The North-Eastern states of India are well known for their breathtaking scenic beauty. But a lesser known fact is that they are also a natural habitat for small mammals.
Murali Krishna (PhD), our next pathbreaker, Assistant Professor at Amity Institute of Forestry & Wildlife, Amity University, Noida, teaches and mentors grad students as well as conducts research on small mammal ecology.
Murali talks to Shyam Krishnamurthy from The Interview Portal about doing his PhD on the diversity, ecology and conservation issues of the nocturnal flying squirrels in his dream destination, the pristine state of Arunachal Pradesh, India.
For students, India’s wildlife diversity is astounding. Take up a career in wildlife ecology and conservation to uncover new species !
Murali, Your background?
I was born and brought up (till my plus two) in a town from the Deccan plateau (Kurnool in Andhra Pradesh) which is home to one of the endangered species of birds, the Great Indian Bustard. At school, I was strong in Biology and later on in Zoology. After schooling, I went to Regional Institute of Education in Mysore to do my Bachelor’s and B.Ed (integrated course offered by NCERT) in Botany, Zoology and Chemistry. Here, I took up bird watching with the support from one of my teachers – Dr. SP Kulkarni, which shaped my interest in birds. I used to conduct small experiments in the zoology lab to understand the influence of Iodine on the growth of Tadpoles. After completing my bachelor’s, I went to the coastal city of Pondicherry, where I did my Master’s in Ecology and Environmental Sciences from Pondicherry Central University. This was where I was exposed to Rain Forest trips, Eastern Ghats trips, Coastal systems etc. I did my masters dissertation on understanding the vertebrate diversity of Rollapadu Wildlife Sanctuary in Andhra Pradesh. Then I moved to Northeast India, the dream destination that I always had in mind. There, I joined the Department of Forestry in North Eastern Regional Institute of Science & Technology (NERIST) to study Gliding Squirrels (Popularly termed as flying squirrels).
Since my childhood, I have had a keen interest in the World/Indian Atlas. The states of North East India, especially Arunachal Pradesh(Land of Rising Sun), Meghalaya (Abode of Clouds), Nagaland (Land of Nagas) fascinated me. My father is a state government employee, and my mother comes from a zoology background who actually had a dream to pursue her PhD in Zoology. So, I thought I should fulfill her dream, which my brother and I both have done.
What did you do for graduation/post graduation?
For my graduation, I did an integrated course – B.Sc.Ed. (B.Sc. + B.Ed) in CBZ (Chemistry, Botany & Zoology) from Regional Institute of Education in Mysore. It is a premier institute run by NCERT, Govt. of India. For the whole of South India, it was the center. After completing my masters, I went to Pondicherry to do my Masters in Ecology and Environmental Sciences from Pondicherry Central University. I then did my PhD on diversity, ecology and conservation issues of flying squirrels from NERIST, Arunachal Pradesh, India
What drove you to pursue such an offbeat, unconventional and uncommon career?
I have always been strongly inclined towards biology/zoology since my childhood. I was quite fascinated by wildlife, especially while watching Steve Irwin shows in Animal Planet. Later, I was inspired by Prof. Mewa Singh from Mysore University, who is well known throughout the globe for Primate Research, followed by one of my teachers at Pondicherry university, Prof. Priya Davidar. Her teaching and concepts always inspired me. And during my PhD, I was very much influenced by the works of Prof. John L Koprwoski, who is currently working as Dean, Haub School of Environment and Natural Resources, University of Wyoming, USA.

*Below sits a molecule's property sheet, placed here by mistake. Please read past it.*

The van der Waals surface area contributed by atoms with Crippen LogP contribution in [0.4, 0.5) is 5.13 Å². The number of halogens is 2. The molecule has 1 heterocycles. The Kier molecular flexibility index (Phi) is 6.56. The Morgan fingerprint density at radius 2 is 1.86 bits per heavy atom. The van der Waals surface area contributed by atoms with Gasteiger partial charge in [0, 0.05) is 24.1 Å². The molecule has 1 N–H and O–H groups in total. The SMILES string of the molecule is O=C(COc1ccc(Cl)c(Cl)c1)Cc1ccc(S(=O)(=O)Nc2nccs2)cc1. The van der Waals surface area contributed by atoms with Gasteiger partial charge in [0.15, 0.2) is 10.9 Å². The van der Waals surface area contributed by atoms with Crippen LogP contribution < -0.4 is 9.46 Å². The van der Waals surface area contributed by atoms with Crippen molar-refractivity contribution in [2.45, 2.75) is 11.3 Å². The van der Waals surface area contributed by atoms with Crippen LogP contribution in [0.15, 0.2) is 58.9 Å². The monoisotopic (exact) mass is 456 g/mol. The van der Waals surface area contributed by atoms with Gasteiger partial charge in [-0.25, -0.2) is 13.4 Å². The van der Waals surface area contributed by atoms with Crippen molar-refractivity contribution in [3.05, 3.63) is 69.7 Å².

Prof. John L Koprowski is my mentor. I usually get tips and suggestions from him before proceeding on any work on squirrels. He has been my guiding force.
During my PhD, I was lucky to get a travel grant to attend Society for Conservation Biology Conferences in Malacca, Malaysia. This was the biggest turning point in my career, where I was exposed to research in the whole of Asian Region. Later, I went to Helsinki, Finland, where the 7th International Squirrel Colloquium was held. This was the platform where my work was recognized and that was when I directly met Prof. John L Koprwoski.
Another turning point in my life was getting selected as Junior Research fellow for a DST, SERB, Govt. of India sponsored project to work on Hoolock Gibbons in Arunachal Pradesh. I am always thankful to my guide who gave me an opportunity to travel to my dream destination where I could work on the understudied and amazing gliding mammals.
How did you plan the steps to get into the career you wanted? Or how did you make a transition to a new career? Tell us about your career path
After completing my Bachelors’, I attempted for the exams to get into Masters in Wildlife Institute of India as well for National Center for Biological Sciences. I could not clear both the exams, that is when my brother suggested that I should try for Masters in Ecology and Environmental Sciences at Pondicherry University. This was followed by my PhD in Forestry (specialization in Wildlife Sciences) at NERIST. Getting a PhD or position after my Master’s was extremely difficult as I lacked skills and experience. I tried reaching professors nationally and internationally. This was the most difficult phase of my life. But without giving up hope, I continued being active on social networking sites – Facebook (which was pretty new at that time). This paid off, as I got a message one day saying that a position to work in the Northeast is available and if interested, I could apply. Holding the rope, I could climb the mountain.
I got my first scholarship while working as Junior/Senior Research Fellow in a DST, SERB, Govt. of India project. Later, I had to write proposals to self-fund my PhD work. I was successful in getting funding from Rufford’s Small Grants for Nature Conservation, UK, followed by Idea Wildlife grant for equipment, and Indian Bird Conservation Network (BNHS & RSPB, UK) grant to work on birds.